Simulated annealing for deep learning: Why is gradient free statistical learning not in the main stream?

In order to define what deep learning is, the learning portion is often listed with backpropagation as a requirement without alternatives in the main stream software libraries and in the literature. There are not many gradient free optimisations are mentioned in deep learning or in general statistical learning. Similarly, in “classical algorithms” (Nonlinear least squares) involves derivatives [1]. In general, gradient free learning in deep learning or classical algorithms are not in the main stream. One promising alternative is simulated annealing [2, 3], so-called ‘nature-inspired optimization’.

Is there any inherent theoretical reason that why gradient free deep learning (statistical learning) is not in the main stream? (Or not preferred?)

Notes

[1] Such as Levenberg–Marquardt

[2] Simulated Annealing Algorithm for Deep Learning (2015)

[3] CoolMomentum: a method for stochastic optimization by Langevin dynamics with simulated annealing (2021) Though this is still not fully gradient-free, but does not require auto-differentiation.

Edit 1
Additional references using Ensemble Kalman Filter, showing a derivative free approach:

  • Ensemble Kalman Inversion: A Derivative-Free Technique For Machine Learning Tasks arXiv:1808.03620.
  • Ensemble Kalman Filter optimizing Deep Neural Networks: An alternative approach to non-performing Gradient Descent springer (manuscript-pdf)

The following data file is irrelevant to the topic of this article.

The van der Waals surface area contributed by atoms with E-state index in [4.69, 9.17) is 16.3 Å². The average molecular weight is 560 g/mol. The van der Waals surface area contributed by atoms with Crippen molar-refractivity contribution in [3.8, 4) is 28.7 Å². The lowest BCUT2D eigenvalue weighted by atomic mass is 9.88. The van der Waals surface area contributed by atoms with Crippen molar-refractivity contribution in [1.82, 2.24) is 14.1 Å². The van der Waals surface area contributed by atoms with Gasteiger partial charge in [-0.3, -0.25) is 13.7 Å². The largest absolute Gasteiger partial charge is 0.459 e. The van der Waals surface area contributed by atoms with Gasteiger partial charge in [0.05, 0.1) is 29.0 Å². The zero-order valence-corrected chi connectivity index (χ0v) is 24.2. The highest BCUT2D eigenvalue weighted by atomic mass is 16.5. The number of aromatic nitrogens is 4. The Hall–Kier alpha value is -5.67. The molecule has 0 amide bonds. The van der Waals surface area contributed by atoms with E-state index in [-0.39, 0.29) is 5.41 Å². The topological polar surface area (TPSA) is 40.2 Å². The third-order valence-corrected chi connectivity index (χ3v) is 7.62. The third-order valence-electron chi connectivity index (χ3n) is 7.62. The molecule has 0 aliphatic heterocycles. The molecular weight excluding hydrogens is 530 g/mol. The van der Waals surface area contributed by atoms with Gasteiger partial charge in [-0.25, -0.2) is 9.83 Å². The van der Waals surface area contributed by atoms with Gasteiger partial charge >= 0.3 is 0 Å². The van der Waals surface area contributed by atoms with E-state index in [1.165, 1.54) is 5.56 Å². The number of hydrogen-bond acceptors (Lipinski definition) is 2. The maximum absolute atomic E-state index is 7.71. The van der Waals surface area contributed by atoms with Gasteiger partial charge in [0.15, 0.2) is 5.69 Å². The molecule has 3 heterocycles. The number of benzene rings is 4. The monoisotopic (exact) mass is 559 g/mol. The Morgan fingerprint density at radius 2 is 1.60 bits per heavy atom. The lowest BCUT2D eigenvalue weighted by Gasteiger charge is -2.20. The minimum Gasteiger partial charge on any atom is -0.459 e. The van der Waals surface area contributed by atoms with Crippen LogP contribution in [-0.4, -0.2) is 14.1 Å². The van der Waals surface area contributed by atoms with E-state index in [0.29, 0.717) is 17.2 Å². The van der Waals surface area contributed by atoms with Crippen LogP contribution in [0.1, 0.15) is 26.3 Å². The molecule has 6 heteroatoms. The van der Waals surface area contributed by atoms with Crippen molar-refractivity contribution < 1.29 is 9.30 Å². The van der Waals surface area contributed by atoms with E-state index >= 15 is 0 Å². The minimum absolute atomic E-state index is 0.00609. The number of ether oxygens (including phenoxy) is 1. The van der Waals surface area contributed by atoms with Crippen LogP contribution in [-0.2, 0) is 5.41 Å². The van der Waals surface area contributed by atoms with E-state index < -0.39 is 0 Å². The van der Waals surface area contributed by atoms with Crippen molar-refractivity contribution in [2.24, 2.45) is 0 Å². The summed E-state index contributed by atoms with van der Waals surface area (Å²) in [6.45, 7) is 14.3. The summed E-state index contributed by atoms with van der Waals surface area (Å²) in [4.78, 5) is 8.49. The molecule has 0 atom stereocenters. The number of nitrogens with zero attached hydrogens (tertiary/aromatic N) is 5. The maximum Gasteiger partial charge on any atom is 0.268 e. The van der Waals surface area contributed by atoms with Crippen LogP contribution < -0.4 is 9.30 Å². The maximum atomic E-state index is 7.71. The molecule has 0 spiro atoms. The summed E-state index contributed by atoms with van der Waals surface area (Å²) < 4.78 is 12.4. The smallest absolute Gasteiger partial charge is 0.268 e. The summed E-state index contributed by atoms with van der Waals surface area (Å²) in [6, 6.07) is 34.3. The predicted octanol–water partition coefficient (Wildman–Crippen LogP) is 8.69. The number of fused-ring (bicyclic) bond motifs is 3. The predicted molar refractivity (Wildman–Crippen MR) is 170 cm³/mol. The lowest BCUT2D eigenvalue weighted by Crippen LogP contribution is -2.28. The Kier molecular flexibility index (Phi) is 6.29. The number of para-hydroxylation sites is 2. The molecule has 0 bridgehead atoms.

Edit 2
As far as I gather, Yann LeCun does not consider gradient-free learning as part of deep learning ecosystem. “DL is constructing networks of parameterized functional modules & training them from examples using gradient-based optimization.” tweet

Answer

Gradient-free learning is in the mainstream very heavily, but not used heavily in deep learning. Methods used for training neural networks that don’t involve derivatives are typically called “metaheuristics.” In computer science and pattern recognition (which largely originated in electrical engineering), metaheuristics are the go-to for NP-hard problems, such as airline flight scheduling, traffic route planning to optimize fuel consumption by delivery trucks, or the traveling salesman problem (annealing). As an example see swarm-based learning for neural networks or genetic algorithms for training neural networks or use of a metaheuristic for training a convolutional neural network. These are all neural networks which use metaheuristics for learning, and not derivatives.

While metaheuristics encompasses a wide swath of the literature, they’re just not strongly associated with deep-learning, as these are different areas of optimization. Look up “solving NP-hard problems with metaheuristics.” Last, recall that gradients used for neural networks don’t have anything to do with the derivatives of a function that a neural network can be used to minimize (maximize). (This would be called function approximation using a neural network as opposed to classification analysis via neural network.) They’re merely derivatives of the error or cross-entropy with respect to connection weight change within the network.

In addition, the derivatives of a function may not be known, or the problem can be too complex for using derivatives. Some of the newer optimization methods involve finite differencing as a replacement for derivatives, since compute times are getting faster, and derivative-free methods are becoming less computationally expensive in the time complexity.

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Source : Link , Question Author : msuzen , Answer Author : Community

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